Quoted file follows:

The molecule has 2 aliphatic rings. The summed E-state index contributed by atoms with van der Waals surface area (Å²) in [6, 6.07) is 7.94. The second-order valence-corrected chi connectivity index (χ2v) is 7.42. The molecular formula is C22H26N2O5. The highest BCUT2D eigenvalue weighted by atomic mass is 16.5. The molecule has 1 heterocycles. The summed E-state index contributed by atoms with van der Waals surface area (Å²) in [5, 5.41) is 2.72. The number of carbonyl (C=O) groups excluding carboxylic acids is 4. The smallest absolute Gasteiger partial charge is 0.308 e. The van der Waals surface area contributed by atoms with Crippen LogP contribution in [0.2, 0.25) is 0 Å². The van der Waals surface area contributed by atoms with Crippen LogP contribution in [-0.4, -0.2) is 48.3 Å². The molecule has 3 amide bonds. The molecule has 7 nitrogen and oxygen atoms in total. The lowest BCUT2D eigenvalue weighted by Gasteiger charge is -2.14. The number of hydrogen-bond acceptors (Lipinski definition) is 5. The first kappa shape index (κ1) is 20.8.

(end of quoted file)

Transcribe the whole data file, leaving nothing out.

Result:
The molecule has 2 aliphatic rings. The summed E-state index contributed by atoms with van der Waals surface area (Å²) in [6, 6.07) is 7.94. The second-order valence-corrected chi connectivity index (χ2v) is 7.42. The molecular formula is C22H26N2O5. The highest BCUT2D eigenvalue weighted by atomic mass is 16.5. The molecule has 1 heterocycles. The summed E-state index contributed by atoms with van der Waals surface area (Å²) in [5, 5.41) is 2.72. The number of carbonyl (C=O) groups excluding carboxylic acids is 4. The smallest absolute Gasteiger partial charge is 0.308 e. The van der Waals surface area contributed by atoms with Crippen LogP contribution in [0.2, 0.25) is 0 Å². The van der Waals surface area contributed by atoms with Crippen LogP contribution in [-0.4, -0.2) is 48.3 Å². The molecule has 3 amide bonds. The molecule has 7 nitrogen and oxygen atoms in total. The lowest BCUT2D eigenvalue weighted by Gasteiger charge is -2.14. The number of hydrogen-bond acceptors (Lipinski definition) is 5. The first kappa shape index (κ1) is 20.8.